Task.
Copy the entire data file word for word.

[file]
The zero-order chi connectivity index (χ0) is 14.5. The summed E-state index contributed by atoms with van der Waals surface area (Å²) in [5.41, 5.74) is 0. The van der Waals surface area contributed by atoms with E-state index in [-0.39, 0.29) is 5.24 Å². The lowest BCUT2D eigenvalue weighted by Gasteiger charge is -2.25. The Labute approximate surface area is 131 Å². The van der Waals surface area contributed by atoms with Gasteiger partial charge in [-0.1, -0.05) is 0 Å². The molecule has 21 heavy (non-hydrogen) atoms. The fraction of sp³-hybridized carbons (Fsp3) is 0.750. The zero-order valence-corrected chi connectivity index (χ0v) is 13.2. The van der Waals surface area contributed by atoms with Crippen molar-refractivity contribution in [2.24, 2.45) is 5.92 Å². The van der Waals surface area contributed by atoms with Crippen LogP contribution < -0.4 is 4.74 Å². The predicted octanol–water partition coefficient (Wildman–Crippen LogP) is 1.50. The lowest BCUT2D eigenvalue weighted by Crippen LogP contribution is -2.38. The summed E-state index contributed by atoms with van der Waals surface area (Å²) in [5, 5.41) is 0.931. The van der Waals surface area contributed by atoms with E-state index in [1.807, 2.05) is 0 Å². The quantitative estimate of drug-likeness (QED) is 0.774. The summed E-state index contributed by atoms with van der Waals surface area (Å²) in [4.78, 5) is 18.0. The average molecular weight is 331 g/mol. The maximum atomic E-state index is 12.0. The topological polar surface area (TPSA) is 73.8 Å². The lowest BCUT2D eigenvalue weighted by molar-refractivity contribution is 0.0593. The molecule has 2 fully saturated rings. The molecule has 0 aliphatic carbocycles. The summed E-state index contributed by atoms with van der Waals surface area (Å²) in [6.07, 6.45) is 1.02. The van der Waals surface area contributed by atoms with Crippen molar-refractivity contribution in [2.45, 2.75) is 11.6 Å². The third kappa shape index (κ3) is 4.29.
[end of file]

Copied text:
The zero-order chi connectivity index (χ0) is 14.5. The summed E-state index contributed by atoms with van der Waals surface area (Å²) in [5.41, 5.74) is 0. The van der Waals surface area contributed by atoms with E-state index in [-0.39, 0.29) is 5.24 Å². The lowest BCUT2D eigenvalue weighted by Gasteiger charge is -2.25. The Labute approximate surface area is 131 Å². The van der Waals surface area contributed by atoms with Gasteiger partial charge in [-0.1, -0.05) is 0 Å². The molecule has 21 heavy (non-hydrogen) atoms. The fraction of sp³-hybridized carbons (Fsp3) is 0.750. The zero-order valence-corrected chi connectivity index (χ0v) is 13.2. The van der Waals surface area contributed by atoms with Crippen molar-refractivity contribution in [2.24, 2.45) is 5.92 Å². The van der Waals surface area contributed by atoms with Crippen LogP contribution < -0.4 is 4.74 Å². The predicted octanol–water partition coefficient (Wildman–Crippen LogP) is 1.50. The lowest BCUT2D eigenvalue weighted by Crippen LogP contribution is -2.38. The summed E-state index contributed by atoms with van der Waals surface area (Å²) in [5, 5.41) is 0.931. The van der Waals surface area contributed by atoms with E-state index in [1.807, 2.05) is 0 Å². The quantitative estimate of drug-likeness (QED) is 0.774. The summed E-state index contributed by atoms with van der Waals surface area (Å²) in [4.78, 5) is 18.0. The average molecular weight is 331 g/mol. The maximum atomic E-state index is 12.0. The topological polar surface area (TPSA) is 73.8 Å². The lowest BCUT2D eigenvalue weighted by molar-refractivity contribution is 0.0593. The molecule has 2 fully saturated rings. The molecule has 0 aliphatic carbocycles. The summed E-state index contributed by atoms with van der Waals surface area (Å²) in [6.07, 6.45) is 1.02. The van der Waals surface area contributed by atoms with Crippen molar-refractivity contribution in [2.45, 2.75) is 11.6 Å². The third kappa shape index (κ3) is 4.29.